Written by: Sundip Patel, MD, Cooper Medical School of Rowan University,
Editor: David Cheng, MD, Case Western Reserve University,
Update: November 2019
A 78-year-old female with a history of atrial fibrillation presents with sudden onset of abdominal pain for the past 4 hours. The pain is severe and diffuse. She has had some nausea, but no diarrhea, dysuria, hematuria, or rectal bleeding. She had a normal bowel movement approximately 8 hours ago. On physical examination, you note the patient to be grimacing in pain while holding her abdomen. Conjunctiva are pink and there is no scleral icterus. Her heart exam reveals an irregularly irregular rhythm. Her abdominal exam reveals a soft, non-distended abdomen with no rebound but mild diffuse abdominal tenderness. Your abdominal exam is not consistent with the level of pain the patient is reporting or the obvious discomfort that is visible to you.
By the end of this module, the student will be able to:
- Recognize the importance of early consideration for mesenteric ischemia in the differential diagnosis of abdominal pain.
- Describe the classic presentation for mesenteric ischemia.
- Identify the four different causes of mesenteric ischemia and their clinical presentations.
- Discuss the utility of laboratory and radiographic testing in diagnosing mesenteric ischemia.
- Discuss treatment options for mesenteric ischemia.
In spite of all our technological advances in medicine, mesenteric ischemia remains a very difficult disease process to identify early. Often patients will present with vague and variable signs and symptoms such as poorly localized abdominal pain, nausea, vomiting, and diarrhea. These non-specific signs and symptoms can be associated with an extremely wide variety of abdominal pathologies including, but not limited to, abdominal aortic aneurysm, volvulus, perforated viscus, incarcerated hernia, appendicitis, biliary colic, and renal colic. It is these vague findings and broad differential for mesenteric ischemia that lead physicians down an incorrect diagnostic pathway.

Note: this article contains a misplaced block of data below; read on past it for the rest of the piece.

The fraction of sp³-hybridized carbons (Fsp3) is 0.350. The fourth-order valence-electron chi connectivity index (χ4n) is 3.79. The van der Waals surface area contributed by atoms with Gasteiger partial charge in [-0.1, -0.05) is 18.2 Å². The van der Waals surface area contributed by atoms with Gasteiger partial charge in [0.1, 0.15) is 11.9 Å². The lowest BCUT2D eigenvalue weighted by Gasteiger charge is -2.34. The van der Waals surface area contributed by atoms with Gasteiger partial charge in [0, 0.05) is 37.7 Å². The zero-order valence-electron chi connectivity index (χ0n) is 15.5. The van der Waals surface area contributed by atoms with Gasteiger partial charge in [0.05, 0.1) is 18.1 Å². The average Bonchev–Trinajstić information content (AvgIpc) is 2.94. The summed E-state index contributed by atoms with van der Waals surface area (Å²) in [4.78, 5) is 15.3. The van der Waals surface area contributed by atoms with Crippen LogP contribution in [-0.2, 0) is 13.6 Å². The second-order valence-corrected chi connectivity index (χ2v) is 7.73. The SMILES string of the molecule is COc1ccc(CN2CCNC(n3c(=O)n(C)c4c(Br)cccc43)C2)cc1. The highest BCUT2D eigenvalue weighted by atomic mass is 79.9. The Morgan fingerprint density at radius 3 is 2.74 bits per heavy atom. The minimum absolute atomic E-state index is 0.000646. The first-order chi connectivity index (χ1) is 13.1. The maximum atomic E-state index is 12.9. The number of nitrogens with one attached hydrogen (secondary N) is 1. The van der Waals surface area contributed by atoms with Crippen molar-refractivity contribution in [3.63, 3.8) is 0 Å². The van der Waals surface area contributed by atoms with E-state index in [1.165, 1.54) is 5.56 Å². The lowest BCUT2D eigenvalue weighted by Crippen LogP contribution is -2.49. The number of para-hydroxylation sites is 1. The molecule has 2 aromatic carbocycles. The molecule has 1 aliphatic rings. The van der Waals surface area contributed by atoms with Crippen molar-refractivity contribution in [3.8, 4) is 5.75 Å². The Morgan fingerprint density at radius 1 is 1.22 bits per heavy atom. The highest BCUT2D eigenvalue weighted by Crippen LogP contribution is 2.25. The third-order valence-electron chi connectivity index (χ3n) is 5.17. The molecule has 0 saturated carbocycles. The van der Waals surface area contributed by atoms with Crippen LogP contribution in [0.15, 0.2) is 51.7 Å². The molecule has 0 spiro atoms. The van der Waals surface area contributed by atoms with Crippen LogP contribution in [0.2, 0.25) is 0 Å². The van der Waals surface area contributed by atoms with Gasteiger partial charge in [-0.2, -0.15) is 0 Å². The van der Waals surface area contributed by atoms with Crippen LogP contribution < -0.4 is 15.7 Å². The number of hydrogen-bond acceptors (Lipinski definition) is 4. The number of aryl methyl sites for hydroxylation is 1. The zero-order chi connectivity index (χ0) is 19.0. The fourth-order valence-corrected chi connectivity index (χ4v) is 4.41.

Also, the delay in diagnosis of mesenteric ischemia can be disastrous. If mesenteric ischemia is not considered early in the patient’s Emergency Department (ED) presentation, then the intestines will rapidly become gangrenous and infarct leading to multisystem organ failure, sepsis, and eventual death. Studies have found mortality rates of 80% - 100% if there is a treatment delay of over 24 hours from symptom onset! The difficulty in early diagnosis and delayed treatment is why the morbidity and mortality rates for mesenteric ischemia still remain high today.
Fortunately, mesenteric ischemia is not a common disease as it accounts for 1% of admissions to the hospital for acute abdominal processes. However, the incidence may be rising because of an aging population with significant co-morbidities such as atrial fibrillation, atherosclerosis, congestive heart failure, and hypercoagulability. The main goal is to identify mesenteric ischemia early in undifferentiated abdominal pain patients so that rapid revascularization to the mesentery can be achieved preventing bowel infarction and its subsequent complications.
Initial Actions and Primary Survey
Mesenteric ischemia is a time-sensitive disease process as delays in diagnosis will lead to increased morbidity and mortality, especially in elderly patients. The first and most important initial action is to consider mesenteric ischemia in the differential diagnosis of all elderly patients with abdominal pain. The importance of early consideration and diagnosis of mesenteric ischemia cannot be overemphasized. Other initial actions will include large bore intravenous access, fluid resuscitation, and telemetry monitoring. Obtain an ECG to see if the patient has atrial fibrillation which can put them at risk for an embolic cause of mesenteric ischemia. Discuss the case with the surgeons as early as possible so that they can monitor for changes in the patient’s abdominal exam. An initial benign, soft abdominal exam can become peritoneal and that may lead the surgeons to take the patient to the operating room rapidly in order to preserve as much bowel as possible. Consider aggressive fluid administration early in the patients ED course as well as addressing any other abnormalities in the primary survey. If the patient is becoming hypoxic or has dyspnea due to fluid resuscitation, apply oxygen via nasal cannula, a non-rebreather mask, or non-invasive positive pressure ventilation via BiPAP. Consider intubation if their breathing worsens despite those measures. If the patient is hypotensive, make sure fluid resuscitation is adequate as vasopressors will worsen mesenteric blood flow and thereby worsen the amount of ischemia. Consider broad spectrum antibiotics and anticoagulation. The Diagnostic Testing section will describe what laboratory and radiographic tests will need to be done.